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Naming a beneficiary of your IRA is perhaps the most important consideration when setting up your IRA account. Though your IRA is designed primarily to provide you with retirement income – it can also present estate planning and long-term financial benefits for your designated beneficiaries. When selecting a beneficiary for your IRA, you have a plethora of options: naming your spouse, children, grandchildren, other relatives, friends, trusts and even charities. While in most cases naming your spouse as beneficiary makes the most sense, other arrangements may do a better job of accomplishing your goals.

For estate planning purposes, it is highly desirable to make sure that one’s IRA is not consumed by estate and income taxes upon the death of the IRA owner. Further, it is usually most desirable to create a so-called “stretch IRA”, where your named beneficiaries draw down your IRA over their lifetime and only pay taxes upon withdrawal.  While attorneys are becoming better skilled at the nuances of IRA estate planning, there are very specific guidelines that need to be followed if you choose to name a trust as beneficiary.  Violating these guidelines may invalidate the potential benefits of the stretch IRA and subject the IRA to estate and income taxes at once upon death.   

According to the IRS, in order to name a trust as IRA beneficiary and have the trust beneficiaries treated as IRA designated beneficiaries, the trust must meet the following requirements:

  1. The trust must be valid under state law
  2. The trust must be irrevocable or become irrevocable upon the IRA owner’s death
  3. The beneficiaries must be individuals, not organizations, charities, etc.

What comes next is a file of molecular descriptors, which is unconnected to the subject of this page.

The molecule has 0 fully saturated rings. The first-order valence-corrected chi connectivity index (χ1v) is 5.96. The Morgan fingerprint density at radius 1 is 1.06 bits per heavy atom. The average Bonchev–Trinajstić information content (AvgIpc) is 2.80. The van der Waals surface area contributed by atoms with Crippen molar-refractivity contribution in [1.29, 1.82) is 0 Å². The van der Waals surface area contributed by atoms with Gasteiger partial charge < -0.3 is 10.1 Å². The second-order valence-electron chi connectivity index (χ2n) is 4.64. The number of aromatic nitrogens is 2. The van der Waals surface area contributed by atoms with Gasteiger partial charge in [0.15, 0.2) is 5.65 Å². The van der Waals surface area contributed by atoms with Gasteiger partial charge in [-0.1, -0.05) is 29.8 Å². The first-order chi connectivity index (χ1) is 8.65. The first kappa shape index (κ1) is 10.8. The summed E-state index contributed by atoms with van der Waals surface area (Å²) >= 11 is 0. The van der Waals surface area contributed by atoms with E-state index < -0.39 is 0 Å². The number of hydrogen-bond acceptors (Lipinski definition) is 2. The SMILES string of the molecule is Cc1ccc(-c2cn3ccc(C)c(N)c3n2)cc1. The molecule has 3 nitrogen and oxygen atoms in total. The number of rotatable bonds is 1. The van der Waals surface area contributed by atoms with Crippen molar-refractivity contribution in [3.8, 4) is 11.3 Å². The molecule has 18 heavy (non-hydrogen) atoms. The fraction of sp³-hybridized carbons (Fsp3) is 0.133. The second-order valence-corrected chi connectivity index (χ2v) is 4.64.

4. The individual beneficiaries must be identifiable from the trust document, therefore qualifying the trust as a “see-through trust” in which the age of the oldest beneficiary is used for purposes of determining the annual required minimum distribution
  5. A copy of the trust documents must be provided to the custodian or trustee of your IRA

Trusts offer other advantages in certain cases where naming an individual might not apply, such as in the following: 

  1. Protection for a spendthrift beneficiary.
  2. Protection for minor or special needs trust beneficiaries.
  3. The funding of a bypass trust, ensuring the IRA owner can make optimum use of their unified credit estate tax exemption amount.
  4. Providing for children from a previous marriage.
  5. Protection from creditors.

While designating a trust as the beneficiary of an IRA can be an effective estate planning tool, it is imperative that all parties involved – the IRA owner, IRA custodian, trustees of the trust and any legal counsel representing the owners and beneficiaries  work together to make certain that the trust provisions are consistent with proper IRA estate planning and applicable laws.  

Seeking the assistance of an estate planning attorney and tax professional are highly recommended for determining if naming a trust as beneficiary is the correct route and what type of trust is needed to meet your needs. Should this be an issue that you’d like to explore more closely, please contact us as we’d be happy to provide referrals to the highly competent and trained professionals we work closely with at Robert Osher Investment Management.  

Please note that no matter what your designation, it is important to ensure that an up-to-date beneficiary designation is on file with your IRA custodian at all times. Take the time to review your beneficiary selections periodically to ensure that those choices are in line with your wishes, overall estate plan and current tax and estate planning laws.